Stick lac is the name given to the encrusted twigs of even length after they have been gathered. The stems, which are thickly covered with the exuded and coalesced scales of lac, are gathered about the time that the feeding or sucking of sap stops and before the young insects hatch out. In this condition they can be shipped or used to inoculate other trees. The spring crop is said to be used to a large extent for propagating purposes, and is not of as much importance for gathering for the market as is the autumn or winter crop.
The color of stick lac on the twigs varies from a dark red to a rather pale orange yellow. When they are used to infest new trees, the young insects come out of the cells, which form around the bodies of the mother insects, and move about until they find a place to attach themselves, and thus a new crop is started. When lac dye was valuable it was important to gather the stick lac before the departure of the young. After that time, the red fluid found in the cell of gum about the female insect’s body disappears.
The stick lac or gum-covered twigs that are broken into sticks of even lengths, and the particles which fall to the ground in fragments under the trees, are gathered by using precision measurements tools such as a steel tape measure or other unique tape measures at some place where the resin can be crushed. Frequently this is done in a mill similar to that used for breaking up grain. By sifting and sorting, the fragments of wood and the bodies of the insects are removed and the crude lac, then called seed lac, is washed in hot water.
A purple or reddish dye, which was quite valuable before the recent discoveries in aniline and other coal tar colors, is removed by washing and is known as lac dye. This dye, at one time more valuable than shellac itself, was supposed to be the same as cochineal, but chemists finally discovered that it contains a different acid. In manufacturing shellac the dried seed lac is mixed with orpiment (arsenic sulphide) to the extent of 0.05 to 0.25 percent, and also with varying small amounts of rosin, an adulterant that is much cheaper than shellac gum and does not seem to be harmful up to 3 to 5 percent, but which is very advantageous to the workmen because it makes the melting of the seed lac much easier.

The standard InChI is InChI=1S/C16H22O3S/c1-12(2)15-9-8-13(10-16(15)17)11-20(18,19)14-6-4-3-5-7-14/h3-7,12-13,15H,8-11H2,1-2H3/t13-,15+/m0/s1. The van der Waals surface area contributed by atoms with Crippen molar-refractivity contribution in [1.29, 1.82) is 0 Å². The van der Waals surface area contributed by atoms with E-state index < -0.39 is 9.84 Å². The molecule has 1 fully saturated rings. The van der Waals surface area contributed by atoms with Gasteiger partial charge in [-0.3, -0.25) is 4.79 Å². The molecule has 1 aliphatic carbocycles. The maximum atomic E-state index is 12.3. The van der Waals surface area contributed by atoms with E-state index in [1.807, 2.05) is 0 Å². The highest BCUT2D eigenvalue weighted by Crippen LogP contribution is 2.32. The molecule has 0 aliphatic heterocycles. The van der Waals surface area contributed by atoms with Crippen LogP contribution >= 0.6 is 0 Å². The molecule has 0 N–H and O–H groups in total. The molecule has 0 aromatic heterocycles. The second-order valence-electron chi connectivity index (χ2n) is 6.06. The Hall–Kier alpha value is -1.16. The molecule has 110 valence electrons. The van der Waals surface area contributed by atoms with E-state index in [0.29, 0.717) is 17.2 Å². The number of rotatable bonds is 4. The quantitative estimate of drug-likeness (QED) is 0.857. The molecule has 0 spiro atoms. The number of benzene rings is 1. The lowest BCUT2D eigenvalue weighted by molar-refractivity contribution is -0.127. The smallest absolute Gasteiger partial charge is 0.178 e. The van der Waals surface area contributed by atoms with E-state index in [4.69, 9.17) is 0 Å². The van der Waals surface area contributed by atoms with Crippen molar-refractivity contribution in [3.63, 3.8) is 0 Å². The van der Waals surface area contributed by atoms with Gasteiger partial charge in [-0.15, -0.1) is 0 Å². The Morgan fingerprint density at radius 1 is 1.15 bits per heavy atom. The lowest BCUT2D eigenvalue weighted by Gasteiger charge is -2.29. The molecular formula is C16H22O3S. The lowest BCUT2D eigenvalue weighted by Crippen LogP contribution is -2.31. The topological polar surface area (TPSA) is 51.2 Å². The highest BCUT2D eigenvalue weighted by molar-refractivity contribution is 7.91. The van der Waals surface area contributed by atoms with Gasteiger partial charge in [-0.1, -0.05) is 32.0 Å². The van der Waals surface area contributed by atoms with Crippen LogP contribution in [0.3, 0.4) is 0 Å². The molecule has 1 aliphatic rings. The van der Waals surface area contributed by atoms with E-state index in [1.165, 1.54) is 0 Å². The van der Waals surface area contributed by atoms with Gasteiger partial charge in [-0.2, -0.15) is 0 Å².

The mixture is then placed in long thin cotton bags, which are about the size of a baseball-bat, except that sometimes they are nearly 20 feet long. When the bags are heated over a charcoal fire and twisted in opposite directions by two men, the melted resin oozes out through the meshes of the cloth and is scraped off and spread out over a large porcelain cylinder containing cold water. After cooling, the sheets of shellac are removed from the cylinder and stretched into thinner sheets several feet square in size with unique tape measures such as logger measure tapes or basic pocket tape measures if nothing else is on hand.
While the resin is being squeezed from the bags some of it drops to the ground, and makes little flakes known as button lac. The buttons are usually of a dark ruby color and when sold on the market they frequently have from 10 to 20 percent of rosin mixed with the shellac gum, thus cheapening it. Garnet lac is another grade which is sold in sheets and is said to have had the shellac wax largely removed. This grade on the market, however, generally has from 10 to 20 percent of rosin mixed with it to reduce the cost and to lower its fusion temperature.
Garnet lac is often made from the residue which will not squeeze out of the bags. The shellac gum is removed from the impurities by the use of alcohol or sodium carbonate solution. After filtering, the solvent is liberated, or acid is used to destroy the alkali. Stick lac in its crude form is not pure shellac-gum, and is said to contain about 66 percent of lac resin, six per cent shellac-wax, six per cent gluten, and eleven percent coloring-matter. Shellac wax is not soluble in alcohol and, if present in liquid shellac, it is the cause of its turbid appearance. water soluble bag manufacturers